The URL bar in chrome and FireFox shrinks in size depending on how the security of the website is configured. This is bothersome from a UX standpoint because the URL bar’s starting position is always different.
Some websites have only a lock icon (e.g. gmail.com) and some websites have the entire name of the website taking up a lot of space (apple.com says “Apple Inc, US”)
I do appreciate the importance of showing users that a website is secure or signed but I would like this to not come at the cost of the URL bar’s positioning.
I’m also wondering what type of SSL technique causes the website to appear with just a lock versus the entire name of the company.
A certificate with the name of the owner in green is an Extended Validation (sometimes Enhanced Validation) certificate; whereas a certificate with simply a lock icon is not Extended Validation.
Cheap certificates can be purchased (or even given away for free these days) using simply a process of proving that you own the domain. This is often done by placing a small file on a webserver that contains a phrase issued by the Certification Authority. Once the CA checks this, it knows you own the domain and can therefore issue you a certificate. These are called Domain Validation (DV) certificates.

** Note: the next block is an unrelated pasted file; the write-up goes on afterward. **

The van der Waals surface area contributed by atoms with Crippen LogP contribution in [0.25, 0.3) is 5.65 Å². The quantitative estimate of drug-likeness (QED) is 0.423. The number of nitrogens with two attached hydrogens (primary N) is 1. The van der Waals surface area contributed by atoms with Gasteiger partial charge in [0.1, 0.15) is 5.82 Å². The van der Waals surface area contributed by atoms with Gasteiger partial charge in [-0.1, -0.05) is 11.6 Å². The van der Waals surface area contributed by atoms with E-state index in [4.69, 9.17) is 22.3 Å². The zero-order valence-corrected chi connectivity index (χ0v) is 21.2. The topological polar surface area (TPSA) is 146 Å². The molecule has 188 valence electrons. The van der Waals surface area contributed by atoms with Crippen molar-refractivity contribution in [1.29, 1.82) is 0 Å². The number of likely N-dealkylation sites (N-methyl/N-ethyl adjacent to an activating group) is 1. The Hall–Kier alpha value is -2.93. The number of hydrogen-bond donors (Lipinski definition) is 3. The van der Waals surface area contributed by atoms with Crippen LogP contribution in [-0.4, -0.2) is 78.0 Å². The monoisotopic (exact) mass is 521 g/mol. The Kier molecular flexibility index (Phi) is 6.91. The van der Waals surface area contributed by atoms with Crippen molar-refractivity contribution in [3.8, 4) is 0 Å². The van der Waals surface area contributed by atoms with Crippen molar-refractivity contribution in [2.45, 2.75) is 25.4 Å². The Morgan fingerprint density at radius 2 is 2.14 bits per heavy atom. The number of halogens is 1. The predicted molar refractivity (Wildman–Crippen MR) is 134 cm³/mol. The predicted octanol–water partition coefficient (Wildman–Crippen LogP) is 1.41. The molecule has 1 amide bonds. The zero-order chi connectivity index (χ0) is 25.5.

Unfortunately, DV certificates can be misleading. If you see a website (https://appple.com) you may decide to buy the latest iPhone 17 (?) from it. But if you didn’t check the URL correctly, your hard earned money may well be in the hand of a scammer before you know it.
Extended Validation (EV) certs were brought in to alleviate this. To get hold of an EV certificates requires far more stringent checks than simply checking you own the domain. This includes proving that you are the organisation named in the certificate, that you own the domain name you’re requesting the certificate for, and that the person requesting is authorised to act on behalf of that organisation.
Apple can prove who they are to the CA and obtain an EV certificate, which gives you the safe green bar in your browser. The scammers who own the appple.com name can’t prove they’re Apple therefore can’t get the EV certificate.
EV certificates show the company name in green in the URL bar versus OV and DV certificates that show only a padlock. It is not an “SSL technique” just of choice by browsers to treat certificates differently based on some criteria (like Firefox is heavily against self signed certificates).
See the details in this other answer: https://security.stackexchange.com/a/135578/137710 and others the in same question